Exploring Wave and Sea-Level Rise Effects on Delta Morphodynamics With a Coupled River-Ocean Model
©2018. American Geophysical Union. All Rights Reserved. Deltas, which are often densely populated, have become more vulnerable to flooding due to increasing rates of sea-level rise and decreasing sediment supply. These landscapes grow through the successive stacking of delta lobes, as abrupt changes in the river's course episodically alter the river mouth's location. The dynamics of these channel avulsions determine the location and size of delta lobes. We use a newly developed coupled model of river and coastal processes to explore how changing wave climates (varying wave heights and offshore approach angles) and a range of sea-level rise rates affect avulsion processes and large-scale delta morphology. Although the relative impacts of the fluvial sediment flux and wave influence have long been studied and more recently quantified, we find that the sign and magnitude of wave climate diffusivity both play important roles in determining not only delta morphology but also avulsion dynamics. We also find, surprisingly, that increasing sea-level rise rates do not always accelerate avulsions. If the river channel is prograding rapidly enough, relative to the rate of sea-level rise, then avulsion frequency will not be significantly affected by the rate of sea-level rise. This finding highlights important differences between wave and river-dominated deltas, as well as between prototypical deltas and experimental deltas created in the lab. The wave climate, sea-level rise rate, and critical superelevation required to trigger an avulsion all play important roles in determining the degree of autogenic variability operating in delta systems, which has implications for both avulsion dynamics and interpretation of delta stratigraphy.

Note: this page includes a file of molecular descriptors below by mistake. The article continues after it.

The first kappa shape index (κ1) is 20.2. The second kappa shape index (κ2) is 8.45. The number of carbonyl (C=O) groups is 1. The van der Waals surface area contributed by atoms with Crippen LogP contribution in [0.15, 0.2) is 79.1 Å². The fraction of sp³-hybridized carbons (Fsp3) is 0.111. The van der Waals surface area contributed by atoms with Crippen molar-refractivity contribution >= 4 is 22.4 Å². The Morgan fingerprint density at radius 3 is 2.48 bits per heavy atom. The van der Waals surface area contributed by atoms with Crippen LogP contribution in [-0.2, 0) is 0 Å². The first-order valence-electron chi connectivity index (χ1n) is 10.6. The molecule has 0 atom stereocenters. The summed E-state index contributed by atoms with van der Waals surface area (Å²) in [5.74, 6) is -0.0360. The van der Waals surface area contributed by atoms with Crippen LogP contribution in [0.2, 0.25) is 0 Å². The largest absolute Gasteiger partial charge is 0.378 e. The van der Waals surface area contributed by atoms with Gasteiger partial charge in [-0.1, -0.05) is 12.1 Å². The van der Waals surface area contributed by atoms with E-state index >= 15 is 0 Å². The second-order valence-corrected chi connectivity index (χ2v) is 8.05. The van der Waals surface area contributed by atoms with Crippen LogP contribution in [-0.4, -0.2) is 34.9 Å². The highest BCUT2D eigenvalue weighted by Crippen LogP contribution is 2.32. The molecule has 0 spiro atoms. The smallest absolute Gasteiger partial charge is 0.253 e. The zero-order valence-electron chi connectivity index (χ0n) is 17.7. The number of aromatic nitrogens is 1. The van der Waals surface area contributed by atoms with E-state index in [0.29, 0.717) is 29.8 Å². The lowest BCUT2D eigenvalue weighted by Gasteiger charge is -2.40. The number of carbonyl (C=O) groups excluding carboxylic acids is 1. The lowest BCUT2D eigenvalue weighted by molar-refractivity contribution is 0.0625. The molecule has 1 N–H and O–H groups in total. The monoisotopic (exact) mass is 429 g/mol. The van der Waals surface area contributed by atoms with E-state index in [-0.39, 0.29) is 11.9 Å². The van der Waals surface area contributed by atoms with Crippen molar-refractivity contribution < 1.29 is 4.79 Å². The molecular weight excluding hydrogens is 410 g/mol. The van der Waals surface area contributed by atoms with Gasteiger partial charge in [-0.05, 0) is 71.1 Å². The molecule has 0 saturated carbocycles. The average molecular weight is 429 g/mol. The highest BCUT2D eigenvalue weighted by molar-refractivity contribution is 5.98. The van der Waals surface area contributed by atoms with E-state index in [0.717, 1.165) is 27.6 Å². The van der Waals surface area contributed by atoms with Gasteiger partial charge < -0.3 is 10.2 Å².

Ratliff, KM; Hutton, EHW; Murray, AB
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